Drinking off the radar 

City checks out four bars that you may have never noticed


We all have our favorite watering hole, our version of Cheers, where everyone knows our name and that we like our martinis with vodka, very cold, and very dirty. We are creatures of habit, but sometimes we crave someplace new, a place where we can see how the other half lives, but still feel welcome. City Newspaper checked out a collection of bars that are outside of the mainstream, outside of the common areas that you may frequent, but that are definitely worth visiting and pulling up a bar stool.

Carroll's Bar and Restaurant (1768 East Main Street) is an Irish pub off the beaten path but worth a visit if you're a fan of Guinness, darts, and a jukebox with everything from traditional Irish music to the Grateful Dead. Sidle up to the bar, order a beer and a shot, and you'll soon find y ourself in conversation with one of the many loyal regulars. One of the best places to celebrate St. Patrick's Day (if you can get near the place), they usually have live musicians playing traditional Irish music which inspires plenty of sing-alongs.

A bartender serves up a cold pint at Avenue Pub. - PHOTO BY MARK CHAMBERLIN
  • A bartender serves up a cold pint at Avenue Pub.

Just a few blocks from Carroll's, you'll find Jack Ryan's Tavern (825 Atlantic Avenue), a bar that multiple sources have disclosed has the best jukebox in town. If that's not reason enough to visit, here's another one — they have a Skee-Ball machine in the warmer months. One of the trends in bar culture that I wish would come to Rochester is the Skee-Ball bar, like Full Circle Bar in Williamsburg. I'm horrible at

click to enlarge Bar patron Heather Saffer at Carroll'S Bar and Restaurant. - FILE PHOTO
  • Bar patron Heather Saffer at Carroll'S Bar and Restaurant.
bowling (the only other drinking-accompanied sport I could think of), but put me in front of a Skee-Ball machine with a beer in my hand and, well, I'm probably still not that good, but I'm having fun doing it. Jack Ryan's also has an impressive selection of craft beer, whiskey and vodka — and they have a bartender named Doc. What else do you need?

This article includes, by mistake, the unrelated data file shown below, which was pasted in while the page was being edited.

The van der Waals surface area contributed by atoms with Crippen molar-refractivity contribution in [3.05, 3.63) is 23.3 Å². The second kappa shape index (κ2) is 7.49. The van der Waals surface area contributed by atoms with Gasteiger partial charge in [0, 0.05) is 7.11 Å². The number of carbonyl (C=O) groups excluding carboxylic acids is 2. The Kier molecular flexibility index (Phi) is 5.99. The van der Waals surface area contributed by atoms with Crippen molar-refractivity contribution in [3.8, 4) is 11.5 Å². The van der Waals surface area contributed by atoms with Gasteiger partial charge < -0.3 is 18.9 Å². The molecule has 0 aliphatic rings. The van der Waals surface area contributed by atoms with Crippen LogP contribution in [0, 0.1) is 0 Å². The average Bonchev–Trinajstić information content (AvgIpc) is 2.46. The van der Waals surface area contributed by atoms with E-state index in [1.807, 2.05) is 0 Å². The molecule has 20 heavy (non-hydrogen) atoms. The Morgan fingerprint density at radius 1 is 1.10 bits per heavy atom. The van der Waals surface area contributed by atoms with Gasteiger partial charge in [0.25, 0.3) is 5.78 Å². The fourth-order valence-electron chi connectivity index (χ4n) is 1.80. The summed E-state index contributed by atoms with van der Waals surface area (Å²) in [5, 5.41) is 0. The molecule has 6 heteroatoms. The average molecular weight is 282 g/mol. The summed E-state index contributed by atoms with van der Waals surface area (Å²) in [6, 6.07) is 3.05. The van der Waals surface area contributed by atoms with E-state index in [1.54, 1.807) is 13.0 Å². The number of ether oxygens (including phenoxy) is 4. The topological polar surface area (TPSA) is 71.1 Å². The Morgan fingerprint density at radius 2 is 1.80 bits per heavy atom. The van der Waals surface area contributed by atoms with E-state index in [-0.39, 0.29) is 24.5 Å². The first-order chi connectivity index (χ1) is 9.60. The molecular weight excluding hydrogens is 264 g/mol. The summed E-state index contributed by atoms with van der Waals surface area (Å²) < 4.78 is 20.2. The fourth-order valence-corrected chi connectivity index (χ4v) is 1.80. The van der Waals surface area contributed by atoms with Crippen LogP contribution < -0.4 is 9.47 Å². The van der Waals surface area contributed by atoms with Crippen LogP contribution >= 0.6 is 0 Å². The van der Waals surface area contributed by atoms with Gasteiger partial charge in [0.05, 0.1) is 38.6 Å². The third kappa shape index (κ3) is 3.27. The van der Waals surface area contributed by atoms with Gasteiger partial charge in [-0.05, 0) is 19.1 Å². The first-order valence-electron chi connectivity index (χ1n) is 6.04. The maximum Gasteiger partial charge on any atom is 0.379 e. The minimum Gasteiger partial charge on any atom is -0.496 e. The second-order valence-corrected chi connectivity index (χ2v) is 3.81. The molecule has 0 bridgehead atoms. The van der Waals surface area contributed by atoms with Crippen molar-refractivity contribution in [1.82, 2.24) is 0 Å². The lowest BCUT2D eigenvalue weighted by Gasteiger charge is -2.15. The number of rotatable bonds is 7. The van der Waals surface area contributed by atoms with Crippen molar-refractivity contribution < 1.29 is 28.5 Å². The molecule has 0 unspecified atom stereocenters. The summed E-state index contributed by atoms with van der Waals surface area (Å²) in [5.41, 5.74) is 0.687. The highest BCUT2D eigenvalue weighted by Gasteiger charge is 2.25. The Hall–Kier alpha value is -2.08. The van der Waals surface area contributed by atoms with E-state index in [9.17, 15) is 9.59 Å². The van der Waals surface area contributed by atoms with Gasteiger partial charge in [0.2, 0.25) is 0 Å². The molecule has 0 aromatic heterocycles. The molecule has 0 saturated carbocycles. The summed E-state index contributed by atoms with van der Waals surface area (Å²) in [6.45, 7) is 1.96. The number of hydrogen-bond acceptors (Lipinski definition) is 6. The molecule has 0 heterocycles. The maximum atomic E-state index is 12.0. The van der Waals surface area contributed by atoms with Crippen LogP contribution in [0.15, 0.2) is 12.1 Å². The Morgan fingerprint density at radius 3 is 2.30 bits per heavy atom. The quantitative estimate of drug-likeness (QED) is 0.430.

As I write this, it's 20 degrees outside so it's hard to picture those blissful days of summer, floating in a boat on Lake Ontario, forgetting to put on sunscreen and working on a nice beer buzz. If you're in Webster, you should drop anchor at The Bayside Pub (279 Lake Road). The Bayside has been a summertime staple for years, with plenty of outdoor seating, barbeque, and live music happening consistently. Even in the winter, regulars make their way there in snowmobiles — that is dedication.

click to enlarge The Bayside Pub has been A summertime staple for years. - PHOTO BY MARK CHAMBERLIN
  • The Bayside Pub has been A summertime staple for years.

The Avenue Pub (522 Monroe Avenue) has been open and slinging cocktails to the LGBT community and beyond since the 70's. The tin ceiling and small, Tiffany-style lamps on the bar set the ideal scene to park yourself on a bar stool, order a drink and stay awhile. Darts and a pool table are available in the back room and their food menu is starting to gain its own reputation. Wander in when Carolyn is behind the bar and have her tell you stories of when she used to bartend at Bullwinkle's, a gone but never forgotten dive on Lake Avenue.

Along with this tiny selection of bars off the beaten path, also keep an eye out for these pubs worth the short trip away from downtown: Norton's Pub (1730 North Goodman Street), Irondequoit's Reunion Inn (4565 Culver Road), Titus Tavern (690 Titus Avenue) and Murph's Irondequoit Pub (705 Titus Avenue).

Where do you like to drink? Leave a comment below this article online at rochestercitynewspaper.com.

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